Our staff created a list of books for 9-11 year olds that fits the theme of our Summer Reading Challenge: Fizz, Pop, READ!
Franny K. Stein series. Lunch Walks Among Us by Jim Benton. Franny K. Stein is a mad scientist who prefers all things spooky and creepy, but when she has trouble making friends at her new school she experiments with fitting in–which works until a monster erupts from the trashcan.
Babymouse Mad Scientist by Jennifer Holm. Imaginative Babymouse’s science partner, Felicia the cat, expects her to do all of the work for their report on microscopic creatures, but Babymouse gets help from a pizza-loving amoeba named Squish.
Stink: The Incredible Shrinking Kid by Megan McDonald. The shortest kid in the second grade, James Moody, also known as Stink, learns all about the shortest president of the United States, James Madison, when they celebrate Presidents’ Day at school.
The Evolution of Calpurnia Tate by Jacqueline Kelly. In central Texas in 1899, eleven-year-old Callie Vee Tate is instructed to be a lady by her mother, learns about love from the older three of her six brothers, and studies the natural world with her grandfather.
The Case of the Vanishing Honeybees: A Scientific Mystery by Sandra Markle. Presents facts about the ongoing investigation into the decline of honey bees around the world from colony collapse disorder, as scientists look at the impact of such factors as pesticides, farmer transportation of bee hives, fungal infections, and climate change.
Grossology by Sylvia Branzei. Amusingly illustrated book explains the scientific facts of some of the more disgusting aspects of human physiology.
Owen and Mzee: The True Story of a Remarkable Friendship told by Isabella Hatkoff. The friendship of a hippopotamus and a tortoise.
Wild Animal Neighbors: Sharing our Urban World by Ann Downer. Reveals how the increase in human population is driving wild animals out of their natural habitats and into urban areas, and identifies the effects of this forced cohabitation on both species.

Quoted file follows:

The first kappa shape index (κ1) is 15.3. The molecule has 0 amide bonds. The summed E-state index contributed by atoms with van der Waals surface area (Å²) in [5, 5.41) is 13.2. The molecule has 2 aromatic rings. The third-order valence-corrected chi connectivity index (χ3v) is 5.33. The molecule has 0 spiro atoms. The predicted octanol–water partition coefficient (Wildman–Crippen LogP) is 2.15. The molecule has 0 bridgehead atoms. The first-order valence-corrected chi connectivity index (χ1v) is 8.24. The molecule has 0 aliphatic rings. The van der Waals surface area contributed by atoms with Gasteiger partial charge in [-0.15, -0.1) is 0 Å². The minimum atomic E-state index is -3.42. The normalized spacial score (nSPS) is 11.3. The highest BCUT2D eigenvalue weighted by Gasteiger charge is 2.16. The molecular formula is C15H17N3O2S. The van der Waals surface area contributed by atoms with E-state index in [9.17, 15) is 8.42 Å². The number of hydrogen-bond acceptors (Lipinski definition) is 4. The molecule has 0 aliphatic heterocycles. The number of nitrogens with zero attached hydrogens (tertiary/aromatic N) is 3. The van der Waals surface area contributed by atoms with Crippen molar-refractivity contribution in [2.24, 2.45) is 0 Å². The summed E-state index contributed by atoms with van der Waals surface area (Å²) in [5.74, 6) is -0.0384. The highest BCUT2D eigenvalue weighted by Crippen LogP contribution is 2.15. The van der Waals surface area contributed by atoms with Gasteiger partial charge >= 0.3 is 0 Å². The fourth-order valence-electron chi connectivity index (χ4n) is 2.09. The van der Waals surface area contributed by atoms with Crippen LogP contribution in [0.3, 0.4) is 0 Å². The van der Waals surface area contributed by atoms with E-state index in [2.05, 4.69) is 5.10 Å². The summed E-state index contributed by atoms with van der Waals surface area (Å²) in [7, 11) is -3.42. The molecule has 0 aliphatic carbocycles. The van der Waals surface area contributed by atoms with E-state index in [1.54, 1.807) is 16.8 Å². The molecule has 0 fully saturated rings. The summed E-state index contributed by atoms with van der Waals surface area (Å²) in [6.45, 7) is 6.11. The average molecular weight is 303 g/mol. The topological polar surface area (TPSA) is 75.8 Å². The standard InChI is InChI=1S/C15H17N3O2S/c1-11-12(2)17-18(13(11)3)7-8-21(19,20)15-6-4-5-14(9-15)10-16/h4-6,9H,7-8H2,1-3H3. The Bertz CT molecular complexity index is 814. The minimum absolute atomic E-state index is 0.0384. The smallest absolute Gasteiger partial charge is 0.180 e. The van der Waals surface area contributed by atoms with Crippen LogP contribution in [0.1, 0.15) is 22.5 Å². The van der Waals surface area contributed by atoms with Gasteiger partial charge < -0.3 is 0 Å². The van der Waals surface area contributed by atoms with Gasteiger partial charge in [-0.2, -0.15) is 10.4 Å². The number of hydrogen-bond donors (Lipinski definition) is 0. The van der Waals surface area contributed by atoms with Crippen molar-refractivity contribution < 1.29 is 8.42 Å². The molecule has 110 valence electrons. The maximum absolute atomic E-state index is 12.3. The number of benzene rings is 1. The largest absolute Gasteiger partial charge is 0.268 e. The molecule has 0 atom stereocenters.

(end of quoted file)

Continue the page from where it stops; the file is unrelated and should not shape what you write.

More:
Jet Plane: How it Works by David Macaulay. Introduces young readers to the mechanical science of jet planes that recreates an airplane ride while explaining how powerful engines, specially designed wings, and cockpit controls work together to enable a jet’s flight.
Lulu and the Duck in the Park by Hilary McKay. Lulu, who loves animals, brings an abandoned duck egg to school, even though her teacher has banned Lulu from bringing animals to school ever again.
Chasing Vermeer by Blue Balliet. When seemingly unrelated and strange events start to happen and a precious Vermeer painting disappears, eleven-year-olds Petra and Calder combine their talents to solve an international art scandal.
Tornado by Betsy Byars. As they wait out a tornado in their storm cellar, a family listens to their farmhand tell stories about the dog that was blown into his life by another tornado when he was a boy.
Ricky Ricotta’s Mighty Robot: The First Adventure Novel by Dav Pilkey. Ricky Ricotta, a small mouse, saves a giant robot from his evil creator, Dr. Stinky, and in turn, the robot protects Ricky from the bullies at school and it saves the city from Dr. Stinky’s plan to destroy it.
Edgar Allan Poe’s Pie: Math Puzzlers in Classic Poems by J. Patrick Lewis. Borrows themes from famous poems and flips them on their head to create humorous verses and riddles in a collection of math-based problem-solving parodies.
Melonhead by Katy Kelly. In the Washington, D.C., neighborhood of Capitol Hill, Lucy Rose’s friend Adam “Melonhead” Melon, a budding inventor with a knack for getting into trouble, enters a science contest that challenges students to recycle an older invention into a new invention.
Amelia’s Science Fair Disaster by Marissa Moss. Amelia gets the worst partners for the science fair project and worries if it will ruin her good grades.
Ivy + Bean What’s the Big Idea? by Annie Barrows. When all the second grade students must enter the science fair, which has global warming as its theme, best friends Ivy and Bean team up to create an unusual project.
The Kids’ Book of Weather Forecasting by Mark Breen. A hands-on introduction to the science of meteorology, explaining how to make equipment to measure rainfall, wind direction, and humidity, record measurements and observations in a weather log, make weather predictions, and perform other related activities.
Candy Experiments by Loralee Leavitt. Each experiment includes basic explanations of the relevant science, such as how cotton candy sucks up water because of capillary action, how Pixy Stix cool water because of an endothermic reaction, and how gummy worms grow enormous because of the water-entangling properties.
So You Want to Be an Inventor? by Judith St. George. Presents some of the characteristics of inventors by describing the inventions of people such as Alexander Graham Bell, Thomas Edison, and Eli Whitney.